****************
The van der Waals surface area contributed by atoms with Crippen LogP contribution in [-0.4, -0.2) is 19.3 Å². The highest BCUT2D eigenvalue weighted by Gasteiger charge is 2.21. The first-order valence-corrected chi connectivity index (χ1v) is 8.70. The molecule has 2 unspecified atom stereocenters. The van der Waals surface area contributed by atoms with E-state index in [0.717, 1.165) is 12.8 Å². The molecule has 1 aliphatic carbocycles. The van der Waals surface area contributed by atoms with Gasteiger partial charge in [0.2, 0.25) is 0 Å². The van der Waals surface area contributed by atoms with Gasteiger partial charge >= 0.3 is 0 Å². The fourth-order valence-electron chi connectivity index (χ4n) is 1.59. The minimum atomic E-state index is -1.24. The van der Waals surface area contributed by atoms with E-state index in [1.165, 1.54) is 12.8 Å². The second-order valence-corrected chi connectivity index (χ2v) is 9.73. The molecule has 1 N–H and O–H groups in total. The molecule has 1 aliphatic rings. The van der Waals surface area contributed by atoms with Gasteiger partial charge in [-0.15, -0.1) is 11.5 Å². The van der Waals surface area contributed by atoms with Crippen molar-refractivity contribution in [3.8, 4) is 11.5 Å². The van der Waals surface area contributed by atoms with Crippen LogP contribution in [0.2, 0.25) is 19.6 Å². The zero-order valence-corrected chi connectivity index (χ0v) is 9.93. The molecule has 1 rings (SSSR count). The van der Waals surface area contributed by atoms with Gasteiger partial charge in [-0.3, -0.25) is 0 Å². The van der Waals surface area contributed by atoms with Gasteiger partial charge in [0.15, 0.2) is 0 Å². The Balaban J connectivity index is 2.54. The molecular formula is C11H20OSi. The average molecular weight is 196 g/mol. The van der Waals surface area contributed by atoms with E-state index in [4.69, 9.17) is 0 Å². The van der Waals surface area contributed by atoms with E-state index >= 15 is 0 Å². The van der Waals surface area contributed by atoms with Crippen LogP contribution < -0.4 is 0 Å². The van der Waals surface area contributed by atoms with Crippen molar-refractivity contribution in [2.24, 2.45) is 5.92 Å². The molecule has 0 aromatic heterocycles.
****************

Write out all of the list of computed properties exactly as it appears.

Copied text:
The van der Waals surface area contributed by atoms with Crippen LogP contribution in [-0.4, -0.2) is 19.3 Å². The highest BCUT2D eigenvalue weighted by Gasteiger charge is 2.21. The first-order valence-corrected chi connectivity index (χ1v) is 8.70. The molecule has 2 unspecified atom stereocenters. The van der Waals surface area contributed by atoms with E-state index in [0.717, 1.165) is 12.8 Å². The molecule has 1 aliphatic carbocycles. The van der Waals surface area contributed by atoms with Gasteiger partial charge in [0.2, 0.25) is 0 Å². The van der Waals surface area contributed by atoms with Gasteiger partial charge >= 0.3 is 0 Å². The fourth-order valence-electron chi connectivity index (χ4n) is 1.59. The minimum atomic E-state index is -1.24. The van der Waals surface area contributed by atoms with E-state index in [1.165, 1.54) is 12.8 Å². The second-order valence-corrected chi connectivity index (χ2v) is 9.73. The molecule has 1 N–H and O–H groups in total. The molecule has 1 aliphatic rings. The van der Waals surface area contributed by atoms with Gasteiger partial charge in [-0.15, -0.1) is 11.5 Å². The van der Waals surface area contributed by atoms with Crippen molar-refractivity contribution in [3.8, 4) is 11.5 Å². The van der Waals surface area contributed by atoms with Crippen LogP contribution in [0.2, 0.25) is 19.6 Å². The zero-order valence-corrected chi connectivity index (χ0v) is 9.93. The molecule has 1 rings (SSSR count). The van der Waals surface area contributed by atoms with Gasteiger partial charge in [-0.3, -0.25) is 0 Å². The van der Waals surface area contributed by atoms with Gasteiger partial charge in [0.15, 0.2) is 0 Å². The Balaban J connectivity index is 2.54. The molecular formula is C11H20OSi. The average molecular weight is 196 g/mol. The van der Waals surface area contributed by atoms with E-state index in [4.69, 9.17) is 0 Å². The van der Waals surface area contributed by atoms with E-state index >= 15 is 0 Å². The van der Waals surface area contributed by atoms with Crippen LogP contribution < -0.4 is 0 Å². The van der Waals surface area contributed by atoms with Crippen molar-refractivity contribution in [2.24, 2.45) is 5.92 Å². The molecule has 0 aromatic heterocycles.